WB launches financial move for pandemics
The World Bank Group today launched the Pandemic Emergency Financing Facility (PEF), a “fast-disbursing global financing mechanism” to protect the world against deadly pandemics.
It will create the first-ever insurance market for pandemic risk, said a press release.
Japan, which holds the G7 Presidency currently, committed the first $50 million in funding toward the new initiative.
“Pandemics pose some of the biggest threats in the world to people’s lives and to economies,” said Jim Yong Kim, President of the World Bank Group.
“For the first time we will have a system that can move funding and teams of experts to the sites of outbreaks before they spin out of control,” he said.
The announcement came a week ahead of the May 26-27 Summit of Group of Seven Leaders in Ise-Shima, Japan. G7 leaders had urged the World Bank Group to develop the initiative during their May 2015 summit in Schloss-Elmau, Germany.
The new facility will accelerate both global and national responses to future outbreaks with pandemic potential. It was built and designed in collaboration with the World Health Organization and the private sector, introducing a new level of rigor into both the financing and the response.
The PEF includes an insurance window, which combines funding from the reinsurance markets with the proceeds of World Bank-issued pandemic (catastrophe, or Cat) bonds, as well as a complementary cash window.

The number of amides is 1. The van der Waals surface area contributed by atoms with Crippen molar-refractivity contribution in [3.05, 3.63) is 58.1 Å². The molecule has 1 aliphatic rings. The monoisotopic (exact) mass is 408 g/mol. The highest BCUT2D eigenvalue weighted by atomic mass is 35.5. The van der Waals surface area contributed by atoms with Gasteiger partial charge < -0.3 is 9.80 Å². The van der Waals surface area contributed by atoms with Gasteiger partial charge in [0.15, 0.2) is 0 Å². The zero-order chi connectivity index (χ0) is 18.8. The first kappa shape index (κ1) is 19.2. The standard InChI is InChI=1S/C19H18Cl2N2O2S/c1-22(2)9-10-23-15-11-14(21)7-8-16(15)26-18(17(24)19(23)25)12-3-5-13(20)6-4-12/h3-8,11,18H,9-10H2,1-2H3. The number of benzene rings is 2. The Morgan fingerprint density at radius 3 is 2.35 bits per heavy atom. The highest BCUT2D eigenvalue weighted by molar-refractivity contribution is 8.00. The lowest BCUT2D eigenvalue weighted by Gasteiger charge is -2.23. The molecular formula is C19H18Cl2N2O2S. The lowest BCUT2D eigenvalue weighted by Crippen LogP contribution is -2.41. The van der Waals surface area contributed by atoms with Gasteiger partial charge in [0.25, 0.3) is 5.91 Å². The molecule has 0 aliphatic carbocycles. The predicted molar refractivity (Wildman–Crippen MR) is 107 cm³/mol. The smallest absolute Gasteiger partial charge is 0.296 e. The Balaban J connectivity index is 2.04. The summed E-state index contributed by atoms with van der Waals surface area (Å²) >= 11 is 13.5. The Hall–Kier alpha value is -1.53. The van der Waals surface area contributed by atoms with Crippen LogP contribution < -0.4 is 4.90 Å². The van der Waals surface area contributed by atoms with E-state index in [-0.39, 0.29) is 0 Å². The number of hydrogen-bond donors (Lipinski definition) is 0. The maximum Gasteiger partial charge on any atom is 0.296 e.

This will be the first time World Bank Cat Bonds have been used to combat infectious diseases. In the event of an outbreak, the PEF will release funds quickly to countries and qualified international responding agencies.
The insurance window will provide coverage up to $500 million for an initial period of three years for outbreaks of infectious diseases most likely to cause major epidemics, including new Orthomyxoviruses (e.g. new influenza pandemic virus A, B and C), Coronaviridae (e.g. SARS, MERS), Filoviridae (e.g. Ebola, Marburg) and other zoonotic diseases (e.g. Crimean Congo, Rift Valley, Lassa fever). Parametric triggers designed with publicly available data will determine when the money would be released, based on the size, severity and spread of the outbreak.
The complementary cash window will provide more flexible funding to address a larger set of emerging pathogens, which may not yet meet the activation criteria for the insurance window.
All 77 countries eligible for financing from the International Development Association, the World Bank Group’s fund for the poorest countries, will be eligible to receive coverage from the PEF. The PEF is expected to be operational later this year.